Sir Ranulph Fiennes interviewed live on Aconcagua

Sir Ranulph Fiennes spoke of the motivation that drives him on in a live BBC interview from the foot of Mount Aconcagua – his latest challenge.

Inmarsat BGAN HDR allowed the 72-year-old adventurer to talk to BBC Breakfast about the work of cancer charity Marie Curie, which will benefit from his Global Reach Challenge, and his determination to reach a lifetime’s personal fundraising total of £20 million.

Sir Ranulph and his support team were hoping for a weather window to allow them to start the 6,962-metre (22,840 ft) climb today.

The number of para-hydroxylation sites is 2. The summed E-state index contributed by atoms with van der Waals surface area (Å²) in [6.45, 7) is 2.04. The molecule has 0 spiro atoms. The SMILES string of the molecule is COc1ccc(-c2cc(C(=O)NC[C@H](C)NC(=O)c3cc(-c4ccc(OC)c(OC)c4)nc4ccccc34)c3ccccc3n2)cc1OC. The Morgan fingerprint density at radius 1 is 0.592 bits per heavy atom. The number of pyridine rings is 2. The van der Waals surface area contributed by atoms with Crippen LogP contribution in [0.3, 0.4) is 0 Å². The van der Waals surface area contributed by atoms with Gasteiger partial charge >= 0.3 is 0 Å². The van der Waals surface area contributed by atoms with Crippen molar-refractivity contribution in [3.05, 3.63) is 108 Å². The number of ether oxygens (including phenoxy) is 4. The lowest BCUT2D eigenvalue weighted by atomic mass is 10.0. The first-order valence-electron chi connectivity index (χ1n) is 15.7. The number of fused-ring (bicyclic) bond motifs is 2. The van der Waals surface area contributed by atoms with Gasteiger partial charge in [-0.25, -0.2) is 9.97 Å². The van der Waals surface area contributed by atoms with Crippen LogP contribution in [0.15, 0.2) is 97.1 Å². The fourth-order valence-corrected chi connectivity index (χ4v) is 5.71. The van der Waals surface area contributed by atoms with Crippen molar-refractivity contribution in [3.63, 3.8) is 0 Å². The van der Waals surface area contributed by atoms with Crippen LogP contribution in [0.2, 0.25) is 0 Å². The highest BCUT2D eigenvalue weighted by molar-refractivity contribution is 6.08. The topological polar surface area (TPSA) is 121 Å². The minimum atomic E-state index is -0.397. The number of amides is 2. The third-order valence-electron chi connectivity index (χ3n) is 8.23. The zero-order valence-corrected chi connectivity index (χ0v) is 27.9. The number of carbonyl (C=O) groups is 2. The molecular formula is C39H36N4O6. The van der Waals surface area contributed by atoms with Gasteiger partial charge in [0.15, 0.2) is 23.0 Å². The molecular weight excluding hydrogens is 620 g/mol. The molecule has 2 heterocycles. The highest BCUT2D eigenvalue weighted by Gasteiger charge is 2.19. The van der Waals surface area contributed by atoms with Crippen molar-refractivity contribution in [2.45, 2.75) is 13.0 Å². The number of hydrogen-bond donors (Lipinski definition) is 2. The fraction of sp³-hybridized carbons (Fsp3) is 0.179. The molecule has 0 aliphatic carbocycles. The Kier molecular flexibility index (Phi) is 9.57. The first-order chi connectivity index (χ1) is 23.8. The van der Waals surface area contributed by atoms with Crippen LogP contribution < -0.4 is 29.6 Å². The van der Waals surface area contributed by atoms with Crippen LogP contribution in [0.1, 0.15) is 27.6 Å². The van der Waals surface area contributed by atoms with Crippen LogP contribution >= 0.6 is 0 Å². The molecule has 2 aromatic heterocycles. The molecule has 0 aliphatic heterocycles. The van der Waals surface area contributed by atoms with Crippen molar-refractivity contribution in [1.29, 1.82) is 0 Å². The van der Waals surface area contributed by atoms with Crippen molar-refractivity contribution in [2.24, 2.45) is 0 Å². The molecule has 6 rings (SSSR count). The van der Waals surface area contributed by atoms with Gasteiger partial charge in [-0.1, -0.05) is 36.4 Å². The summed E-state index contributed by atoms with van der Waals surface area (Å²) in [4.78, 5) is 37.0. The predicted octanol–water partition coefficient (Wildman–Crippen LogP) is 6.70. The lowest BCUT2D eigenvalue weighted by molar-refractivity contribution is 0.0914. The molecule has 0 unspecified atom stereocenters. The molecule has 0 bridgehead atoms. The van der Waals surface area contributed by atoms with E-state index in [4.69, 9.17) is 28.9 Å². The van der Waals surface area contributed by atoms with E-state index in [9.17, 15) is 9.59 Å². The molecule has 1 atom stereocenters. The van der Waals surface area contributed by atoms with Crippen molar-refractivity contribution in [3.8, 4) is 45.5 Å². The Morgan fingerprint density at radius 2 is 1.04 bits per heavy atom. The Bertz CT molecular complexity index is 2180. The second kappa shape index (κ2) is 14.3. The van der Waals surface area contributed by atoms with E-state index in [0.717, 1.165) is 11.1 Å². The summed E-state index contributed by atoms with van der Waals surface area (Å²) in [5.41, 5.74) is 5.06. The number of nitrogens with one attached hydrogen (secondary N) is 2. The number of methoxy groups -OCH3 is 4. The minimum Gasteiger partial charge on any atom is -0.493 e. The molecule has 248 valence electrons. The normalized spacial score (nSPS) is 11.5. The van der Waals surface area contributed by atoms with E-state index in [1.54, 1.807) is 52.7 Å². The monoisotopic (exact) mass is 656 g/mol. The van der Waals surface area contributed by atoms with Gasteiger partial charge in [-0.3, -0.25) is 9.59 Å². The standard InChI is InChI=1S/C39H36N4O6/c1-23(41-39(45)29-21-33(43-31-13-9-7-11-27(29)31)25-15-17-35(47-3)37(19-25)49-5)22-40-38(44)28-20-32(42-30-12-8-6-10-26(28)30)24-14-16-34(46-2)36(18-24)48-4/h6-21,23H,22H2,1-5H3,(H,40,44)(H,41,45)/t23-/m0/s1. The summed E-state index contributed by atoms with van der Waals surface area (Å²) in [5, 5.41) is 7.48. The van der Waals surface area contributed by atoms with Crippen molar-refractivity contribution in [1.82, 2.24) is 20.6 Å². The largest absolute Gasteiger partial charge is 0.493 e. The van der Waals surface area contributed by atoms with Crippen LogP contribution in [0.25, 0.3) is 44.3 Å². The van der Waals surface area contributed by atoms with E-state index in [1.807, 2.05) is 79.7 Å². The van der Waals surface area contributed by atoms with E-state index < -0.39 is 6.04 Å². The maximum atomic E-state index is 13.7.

‘Huge winds’

“From here Aconcagua looks to me worse than Everest,” Sir Ranulph admitted in the interview on 8 January. “Maybe I should have started all this years ago!

“The winds are huge and we have to wait for a met report to see if we can make a push for it. The climb will probably take four days.”

Aconcagua in Argentina, the highest peak in South America, is the latest challenge in Sir Ranulph’s bid to become the first person to cross both polar ice caps and climb the highest mountain on every continent.

As well as BGAN, the team, including a cameraman from Fieldcraft Studios, are carrying two robust IsatPhone 2 satellite phones and an IsatHub smart device connectivity terminal for safety and to keep in touch.

After Aconcagua, Sir Ranulph still has to climb Mount Carstensz in New Guinea, and Denali, the highest peak in North America.